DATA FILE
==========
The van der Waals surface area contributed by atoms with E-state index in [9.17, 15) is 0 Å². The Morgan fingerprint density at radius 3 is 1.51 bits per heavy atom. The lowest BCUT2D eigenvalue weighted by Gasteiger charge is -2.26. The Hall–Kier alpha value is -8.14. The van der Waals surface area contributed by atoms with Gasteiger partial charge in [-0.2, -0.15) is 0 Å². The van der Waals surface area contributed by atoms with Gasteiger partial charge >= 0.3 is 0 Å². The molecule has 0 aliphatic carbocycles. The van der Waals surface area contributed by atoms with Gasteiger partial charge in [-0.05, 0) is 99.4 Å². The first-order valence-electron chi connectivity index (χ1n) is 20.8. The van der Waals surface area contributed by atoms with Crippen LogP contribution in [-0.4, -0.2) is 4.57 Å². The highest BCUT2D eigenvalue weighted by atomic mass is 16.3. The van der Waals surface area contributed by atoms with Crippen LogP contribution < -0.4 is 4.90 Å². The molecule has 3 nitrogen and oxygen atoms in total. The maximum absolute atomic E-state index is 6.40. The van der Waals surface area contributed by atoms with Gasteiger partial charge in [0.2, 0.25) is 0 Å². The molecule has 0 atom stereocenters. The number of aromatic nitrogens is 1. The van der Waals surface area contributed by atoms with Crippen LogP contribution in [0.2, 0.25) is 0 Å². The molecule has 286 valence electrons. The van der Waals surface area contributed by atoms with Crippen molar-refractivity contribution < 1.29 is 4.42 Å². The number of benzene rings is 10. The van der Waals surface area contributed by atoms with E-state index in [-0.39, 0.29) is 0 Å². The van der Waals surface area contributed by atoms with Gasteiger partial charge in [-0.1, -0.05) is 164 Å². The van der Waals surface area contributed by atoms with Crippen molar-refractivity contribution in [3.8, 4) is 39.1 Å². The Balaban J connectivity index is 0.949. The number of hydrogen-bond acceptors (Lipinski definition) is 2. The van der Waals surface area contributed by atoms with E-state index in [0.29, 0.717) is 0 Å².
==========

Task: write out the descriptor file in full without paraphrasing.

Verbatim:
The van der Waals surface area contributed by atoms with E-state index in [9.17, 15) is 0 Å². The Morgan fingerprint density at radius 3 is 1.51 bits per heavy atom. The lowest BCUT2D eigenvalue weighted by Gasteiger charge is -2.26. The Hall–Kier alpha value is -8.14. The van der Waals surface area contributed by atoms with Gasteiger partial charge in [-0.2, -0.15) is 0 Å². The van der Waals surface area contributed by atoms with Gasteiger partial charge >= 0.3 is 0 Å². The molecule has 0 aliphatic carbocycles. The van der Waals surface area contributed by atoms with Gasteiger partial charge in [-0.05, 0) is 99.4 Å². The first-order valence-electron chi connectivity index (χ1n) is 20.8. The van der Waals surface area contributed by atoms with Crippen LogP contribution in [-0.4, -0.2) is 4.57 Å². The highest BCUT2D eigenvalue weighted by atomic mass is 16.3. The van der Waals surface area contributed by atoms with Crippen LogP contribution < -0.4 is 4.90 Å². The molecule has 3 nitrogen and oxygen atoms in total. The maximum absolute atomic E-state index is 6.40. The van der Waals surface area contributed by atoms with Gasteiger partial charge in [0.2, 0.25) is 0 Å². The molecule has 0 atom stereocenters. The number of aromatic nitrogens is 1. The van der Waals surface area contributed by atoms with Crippen LogP contribution in [0.2, 0.25) is 0 Å². The molecule has 286 valence electrons. The van der Waals surface area contributed by atoms with Crippen molar-refractivity contribution < 1.29 is 4.42 Å². The number of benzene rings is 10. The van der Waals surface area contributed by atoms with E-state index in [-0.39, 0.29) is 0 Å². The van der Waals surface area contributed by atoms with Gasteiger partial charge in [-0.1, -0.05) is 164 Å². The van der Waals surface area contributed by atoms with Crippen molar-refractivity contribution in [3.8, 4) is 39.1 Å². The Balaban J connectivity index is 0.949. The number of hydrogen-bond acceptors (Lipinski definition) is 2. The van der Waals surface area contributed by atoms with E-state index in [0.29, 0.717) is 0 Å².